And they remain popular among African Americans. A small study published earlier this year by Su-Ting Li of the Child Health Institute in Seattle suggests that nearly half of African-American parents use such products, and that most also use them on their children.
For other ethnic groups the figure is under 10 per cent. Tiwary told New Scientist that he has carried out a bigger, as yet unpublished, survey of 2000 households that confirms these findings.
In 1998 Tiwary, now retired, published a study of four girls - including a 14-month-old - who developed breasts or pubic hair months after beginning to use such products. The symptoms started to disappear when they stopped using them. The year before, he published a study showing that some of the products used by his patients contained up to four milligrams of oestradiol per 100 grams. Others contained up to two grams of oestriol per 100 grams.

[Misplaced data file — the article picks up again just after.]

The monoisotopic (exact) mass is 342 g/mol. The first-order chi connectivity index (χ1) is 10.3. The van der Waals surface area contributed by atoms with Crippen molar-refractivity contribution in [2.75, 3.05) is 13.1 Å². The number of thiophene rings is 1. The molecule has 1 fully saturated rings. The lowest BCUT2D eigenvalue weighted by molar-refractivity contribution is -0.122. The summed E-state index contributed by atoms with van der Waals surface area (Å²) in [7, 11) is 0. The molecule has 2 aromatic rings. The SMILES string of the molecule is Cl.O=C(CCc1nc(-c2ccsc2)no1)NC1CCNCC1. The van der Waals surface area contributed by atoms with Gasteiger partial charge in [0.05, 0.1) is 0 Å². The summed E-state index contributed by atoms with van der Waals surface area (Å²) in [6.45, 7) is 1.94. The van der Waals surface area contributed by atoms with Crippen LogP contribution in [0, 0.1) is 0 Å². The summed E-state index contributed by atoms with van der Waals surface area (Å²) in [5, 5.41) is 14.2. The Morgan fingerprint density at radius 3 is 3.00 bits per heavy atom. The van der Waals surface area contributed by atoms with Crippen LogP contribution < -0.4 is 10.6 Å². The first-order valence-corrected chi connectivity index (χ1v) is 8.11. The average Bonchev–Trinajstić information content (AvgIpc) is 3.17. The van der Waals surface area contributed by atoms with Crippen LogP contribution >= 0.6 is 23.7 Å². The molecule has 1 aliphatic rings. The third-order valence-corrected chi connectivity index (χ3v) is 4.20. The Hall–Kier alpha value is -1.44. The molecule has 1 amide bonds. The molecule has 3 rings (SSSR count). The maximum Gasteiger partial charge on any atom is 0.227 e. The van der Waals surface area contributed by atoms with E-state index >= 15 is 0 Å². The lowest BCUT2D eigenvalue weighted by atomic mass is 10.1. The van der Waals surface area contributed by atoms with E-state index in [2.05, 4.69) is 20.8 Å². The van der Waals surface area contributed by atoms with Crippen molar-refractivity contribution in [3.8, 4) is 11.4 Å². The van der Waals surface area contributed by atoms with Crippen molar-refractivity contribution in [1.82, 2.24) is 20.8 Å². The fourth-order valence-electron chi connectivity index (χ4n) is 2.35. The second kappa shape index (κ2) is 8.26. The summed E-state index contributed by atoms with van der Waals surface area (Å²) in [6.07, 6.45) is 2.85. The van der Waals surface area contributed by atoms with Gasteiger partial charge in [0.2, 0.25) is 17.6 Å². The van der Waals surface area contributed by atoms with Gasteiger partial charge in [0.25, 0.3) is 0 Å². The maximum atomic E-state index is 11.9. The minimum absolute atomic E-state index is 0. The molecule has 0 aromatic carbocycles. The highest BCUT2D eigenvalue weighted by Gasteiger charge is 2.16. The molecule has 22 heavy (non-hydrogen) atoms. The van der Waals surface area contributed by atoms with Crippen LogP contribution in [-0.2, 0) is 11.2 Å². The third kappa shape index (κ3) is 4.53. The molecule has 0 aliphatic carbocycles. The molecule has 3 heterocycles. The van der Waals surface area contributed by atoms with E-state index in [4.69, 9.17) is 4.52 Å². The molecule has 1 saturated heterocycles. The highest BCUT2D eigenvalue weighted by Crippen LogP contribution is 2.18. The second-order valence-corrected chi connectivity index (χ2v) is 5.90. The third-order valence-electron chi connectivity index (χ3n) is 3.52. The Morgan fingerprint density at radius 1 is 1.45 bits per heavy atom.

B&B Super Gro, for example, which was marketed before 1994 and is still on sale in the US and claims to be "rich in hormones", was found to contain 1.6 grams of oestriol per 100 grams. While the levels of oestriol in the products were much higher, oestradiol is a far more potent form of oestrogen.
There is no doubt that oestrogens are readily absorbed through the skin--hormone therapy is often delivered via patches. Long-term exposure to these doses could cause premature puberty, Tiwary believes.
And his studies are not the only ones hinting at a possible effect. Anecdotal reports in scientific papers going back to 1982 describe early puberty in children after use of hair treatments, as well as certain ointments. Tiwary notified the FDA of his concerns in 1994, but says he never received a reply.
The evidence that oestrogen-containing hair products cause early puberty remains limited. There are too many other suspect substances to pin the blame on them without further studies.